- What interview questions should I prepare for?
- Have you ever been through this before?
- What do you do for self-care?
Those are maybe a little heavier topics. But I’ve also seen things like “What book should I read next?”
And I’ve definitely asked about tv shows myself.
There are a lot of ways to connect with your audience on stories, whether you’re asking for
- direct messages
- question responses
- poll or quiz responses
Or just attention on a topic you care about.
7. Save your favorite stories to Highlights
On both Instagram and Facebook, you can save your favorite stories on your profile through Highlights.
Highlights are a series of story posts that you choose to make available to your audience for as long as you choose. That means they stay on your profile beyond the limited time window of 24 hours.
Let’s say you introduced yourself recently. And people liked it. You want to make that available to other people. Because not everyone caught it on that day.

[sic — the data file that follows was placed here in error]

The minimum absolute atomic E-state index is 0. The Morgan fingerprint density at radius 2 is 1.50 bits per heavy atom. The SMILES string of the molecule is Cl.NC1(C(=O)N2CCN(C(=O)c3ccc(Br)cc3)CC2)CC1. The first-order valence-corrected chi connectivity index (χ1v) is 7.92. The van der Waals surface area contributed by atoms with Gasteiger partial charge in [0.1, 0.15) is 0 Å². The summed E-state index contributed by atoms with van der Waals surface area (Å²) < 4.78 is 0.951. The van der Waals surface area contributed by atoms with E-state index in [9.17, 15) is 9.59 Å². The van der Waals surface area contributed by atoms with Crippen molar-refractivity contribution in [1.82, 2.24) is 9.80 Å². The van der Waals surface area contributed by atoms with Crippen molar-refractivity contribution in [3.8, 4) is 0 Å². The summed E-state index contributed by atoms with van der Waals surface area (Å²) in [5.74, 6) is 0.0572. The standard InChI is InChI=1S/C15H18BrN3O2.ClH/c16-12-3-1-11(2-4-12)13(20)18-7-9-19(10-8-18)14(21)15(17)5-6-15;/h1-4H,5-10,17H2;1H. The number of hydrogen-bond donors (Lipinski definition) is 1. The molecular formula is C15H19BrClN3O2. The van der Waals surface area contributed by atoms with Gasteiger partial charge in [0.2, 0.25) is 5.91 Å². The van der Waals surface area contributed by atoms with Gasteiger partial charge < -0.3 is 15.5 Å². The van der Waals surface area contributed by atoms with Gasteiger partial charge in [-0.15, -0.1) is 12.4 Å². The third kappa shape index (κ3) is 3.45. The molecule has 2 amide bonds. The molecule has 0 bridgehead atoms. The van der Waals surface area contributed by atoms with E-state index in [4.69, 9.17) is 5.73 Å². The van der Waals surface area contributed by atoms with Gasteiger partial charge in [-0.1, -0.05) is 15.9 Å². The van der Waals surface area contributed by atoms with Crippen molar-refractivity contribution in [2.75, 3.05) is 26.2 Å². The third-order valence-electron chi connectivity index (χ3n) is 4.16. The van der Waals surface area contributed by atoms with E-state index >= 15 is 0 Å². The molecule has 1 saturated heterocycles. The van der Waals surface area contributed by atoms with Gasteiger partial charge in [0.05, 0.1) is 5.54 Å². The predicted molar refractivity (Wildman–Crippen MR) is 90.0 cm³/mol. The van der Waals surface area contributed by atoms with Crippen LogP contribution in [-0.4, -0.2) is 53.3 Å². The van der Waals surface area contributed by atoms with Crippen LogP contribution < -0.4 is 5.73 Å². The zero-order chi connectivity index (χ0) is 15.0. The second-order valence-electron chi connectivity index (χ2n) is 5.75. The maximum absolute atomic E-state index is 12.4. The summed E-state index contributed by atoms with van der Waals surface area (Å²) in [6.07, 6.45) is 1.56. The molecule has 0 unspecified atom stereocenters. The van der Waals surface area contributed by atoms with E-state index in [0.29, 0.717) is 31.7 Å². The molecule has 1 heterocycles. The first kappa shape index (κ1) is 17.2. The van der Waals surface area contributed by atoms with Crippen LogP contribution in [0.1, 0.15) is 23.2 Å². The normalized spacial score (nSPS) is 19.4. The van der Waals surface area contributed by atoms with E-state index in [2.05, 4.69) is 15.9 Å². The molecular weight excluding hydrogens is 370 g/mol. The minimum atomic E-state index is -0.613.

Afterall, we’re busy. Not everyone is checking stories every single day.
Highlights are a great way to make those stories last longer and potentially reach more people.
You can also use Highlights to keep permanent stories where you
- share a bit about your research
- introduce a hobby
- explain or educate people about a topic of interest
- detail an upcoming talk or event
8. Remind people about your talk or event
That brings me to the next item: you can use social media stories to keep people updated about an upcoming talk or event.
On Instagram, there is an actual Reminder you can use in stories.
But also just hopping on video, or sharing a text story with the details is helpful.
For events, people need to hear about it a number of times to remember it. And generally more to make a decision.
So stories is a great way to get the word out there about your conference presentation or keynote address.